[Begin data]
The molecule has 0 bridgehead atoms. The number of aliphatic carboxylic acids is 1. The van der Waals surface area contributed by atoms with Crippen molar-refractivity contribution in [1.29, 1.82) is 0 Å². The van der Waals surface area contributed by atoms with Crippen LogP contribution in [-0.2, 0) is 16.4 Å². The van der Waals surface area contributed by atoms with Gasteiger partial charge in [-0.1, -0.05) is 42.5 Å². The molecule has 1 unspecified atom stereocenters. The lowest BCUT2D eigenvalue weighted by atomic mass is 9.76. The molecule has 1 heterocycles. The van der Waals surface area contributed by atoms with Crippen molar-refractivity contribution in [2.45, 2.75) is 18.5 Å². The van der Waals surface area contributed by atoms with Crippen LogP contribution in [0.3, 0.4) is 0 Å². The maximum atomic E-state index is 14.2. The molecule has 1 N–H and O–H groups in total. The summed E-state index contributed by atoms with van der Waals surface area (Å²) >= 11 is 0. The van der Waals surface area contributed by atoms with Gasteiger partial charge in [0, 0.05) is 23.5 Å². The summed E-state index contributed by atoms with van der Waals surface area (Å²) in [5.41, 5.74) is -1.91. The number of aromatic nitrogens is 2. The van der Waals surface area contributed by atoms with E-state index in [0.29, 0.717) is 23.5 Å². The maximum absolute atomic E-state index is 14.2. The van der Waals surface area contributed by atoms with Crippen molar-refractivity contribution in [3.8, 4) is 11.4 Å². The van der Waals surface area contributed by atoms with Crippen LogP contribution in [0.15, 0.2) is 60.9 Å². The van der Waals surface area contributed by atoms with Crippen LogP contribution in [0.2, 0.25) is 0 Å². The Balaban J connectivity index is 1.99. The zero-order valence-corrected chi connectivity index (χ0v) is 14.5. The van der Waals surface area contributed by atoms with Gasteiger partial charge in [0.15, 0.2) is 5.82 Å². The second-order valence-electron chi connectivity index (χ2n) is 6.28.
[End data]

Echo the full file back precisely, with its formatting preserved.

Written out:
The molecule has 0 bridgehead atoms. The number of aliphatic carboxylic acids is 1. The van der Waals surface area contributed by atoms with Crippen molar-refractivity contribution in [1.29, 1.82) is 0 Å². The van der Waals surface area contributed by atoms with Crippen LogP contribution in [-0.2, 0) is 16.4 Å². The van der Waals surface area contributed by atoms with Gasteiger partial charge in [-0.1, -0.05) is 42.5 Å². The molecule has 1 unspecified atom stereocenters. The lowest BCUT2D eigenvalue weighted by atomic mass is 9.76. The molecule has 1 heterocycles. The van der Waals surface area contributed by atoms with Crippen molar-refractivity contribution in [2.45, 2.75) is 18.5 Å². The van der Waals surface area contributed by atoms with Crippen LogP contribution in [0.3, 0.4) is 0 Å². The maximum atomic E-state index is 14.2. The molecule has 1 N–H and O–H groups in total. The summed E-state index contributed by atoms with van der Waals surface area (Å²) >= 11 is 0. The van der Waals surface area contributed by atoms with Gasteiger partial charge in [0, 0.05) is 23.5 Å². The summed E-state index contributed by atoms with van der Waals surface area (Å²) in [5.41, 5.74) is -1.91. The number of aromatic nitrogens is 2. The van der Waals surface area contributed by atoms with E-state index in [0.29, 0.717) is 23.5 Å². The maximum absolute atomic E-state index is 14.2. The van der Waals surface area contributed by atoms with Crippen molar-refractivity contribution in [3.8, 4) is 11.4 Å². The van der Waals surface area contributed by atoms with Crippen LogP contribution in [0.15, 0.2) is 60.9 Å². The van der Waals surface area contributed by atoms with Crippen LogP contribution in [0.2, 0.25) is 0 Å². The Balaban J connectivity index is 1.99. The zero-order valence-corrected chi connectivity index (χ0v) is 14.5. The van der Waals surface area contributed by atoms with Gasteiger partial charge in [0.15, 0.2) is 5.82 Å². The second-order valence-electron chi connectivity index (χ2n) is 6.28.